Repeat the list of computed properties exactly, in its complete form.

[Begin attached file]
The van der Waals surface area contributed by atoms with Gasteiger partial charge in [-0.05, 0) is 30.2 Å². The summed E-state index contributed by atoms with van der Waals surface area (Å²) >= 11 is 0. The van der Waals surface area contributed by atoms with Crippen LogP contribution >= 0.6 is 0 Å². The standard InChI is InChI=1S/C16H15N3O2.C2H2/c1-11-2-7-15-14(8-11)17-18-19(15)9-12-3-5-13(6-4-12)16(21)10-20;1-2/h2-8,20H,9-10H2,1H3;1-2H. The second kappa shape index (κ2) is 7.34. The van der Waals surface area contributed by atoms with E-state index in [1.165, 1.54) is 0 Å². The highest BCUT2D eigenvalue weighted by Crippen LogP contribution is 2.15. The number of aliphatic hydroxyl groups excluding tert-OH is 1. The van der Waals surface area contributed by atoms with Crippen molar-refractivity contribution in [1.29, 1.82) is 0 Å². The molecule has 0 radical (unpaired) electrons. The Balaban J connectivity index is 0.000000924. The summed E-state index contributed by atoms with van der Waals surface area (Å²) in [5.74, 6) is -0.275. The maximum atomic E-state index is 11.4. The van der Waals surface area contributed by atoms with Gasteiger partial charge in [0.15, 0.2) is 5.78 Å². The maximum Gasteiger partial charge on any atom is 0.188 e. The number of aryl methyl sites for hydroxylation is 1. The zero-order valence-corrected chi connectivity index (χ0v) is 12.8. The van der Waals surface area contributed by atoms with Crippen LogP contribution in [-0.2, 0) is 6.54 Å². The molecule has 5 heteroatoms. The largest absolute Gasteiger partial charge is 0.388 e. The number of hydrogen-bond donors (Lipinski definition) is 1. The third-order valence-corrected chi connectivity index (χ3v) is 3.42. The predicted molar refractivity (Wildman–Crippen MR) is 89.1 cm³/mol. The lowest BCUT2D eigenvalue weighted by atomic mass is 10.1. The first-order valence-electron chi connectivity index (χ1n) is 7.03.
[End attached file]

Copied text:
The van der Waals surface area contributed by atoms with Gasteiger partial charge in [-0.05, 0) is 30.2 Å². The summed E-state index contributed by atoms with van der Waals surface area (Å²) >= 11 is 0. The van der Waals surface area contributed by atoms with Crippen LogP contribution >= 0.6 is 0 Å². The standard InChI is InChI=1S/C16H15N3O2.C2H2/c1-11-2-7-15-14(8-11)17-18-19(15)9-12-3-5-13(6-4-12)16(21)10-20;1-2/h2-8,20H,9-10H2,1H3;1-2H. The second kappa shape index (κ2) is 7.34. The van der Waals surface area contributed by atoms with E-state index in [1.165, 1.54) is 0 Å². The highest BCUT2D eigenvalue weighted by Crippen LogP contribution is 2.15. The number of aliphatic hydroxyl groups excluding tert-OH is 1. The van der Waals surface area contributed by atoms with Crippen molar-refractivity contribution in [1.29, 1.82) is 0 Å². The molecule has 0 radical (unpaired) electrons. The Balaban J connectivity index is 0.000000924. The summed E-state index contributed by atoms with van der Waals surface area (Å²) in [5.74, 6) is -0.275. The maximum atomic E-state index is 11.4. The van der Waals surface area contributed by atoms with Gasteiger partial charge in [0.15, 0.2) is 5.78 Å². The maximum Gasteiger partial charge on any atom is 0.188 e. The number of aryl methyl sites for hydroxylation is 1. The zero-order valence-corrected chi connectivity index (χ0v) is 12.8. The van der Waals surface area contributed by atoms with Crippen LogP contribution in [-0.2, 0) is 6.54 Å². The molecule has 5 heteroatoms. The largest absolute Gasteiger partial charge is 0.388 e. The number of hydrogen-bond donors (Lipinski definition) is 1. The third-order valence-corrected chi connectivity index (χ3v) is 3.42. The predicted molar refractivity (Wildman–Crippen MR) is 89.1 cm³/mol. The lowest BCUT2D eigenvalue weighted by atomic mass is 10.1. The first-order valence-electron chi connectivity index (χ1n) is 7.03.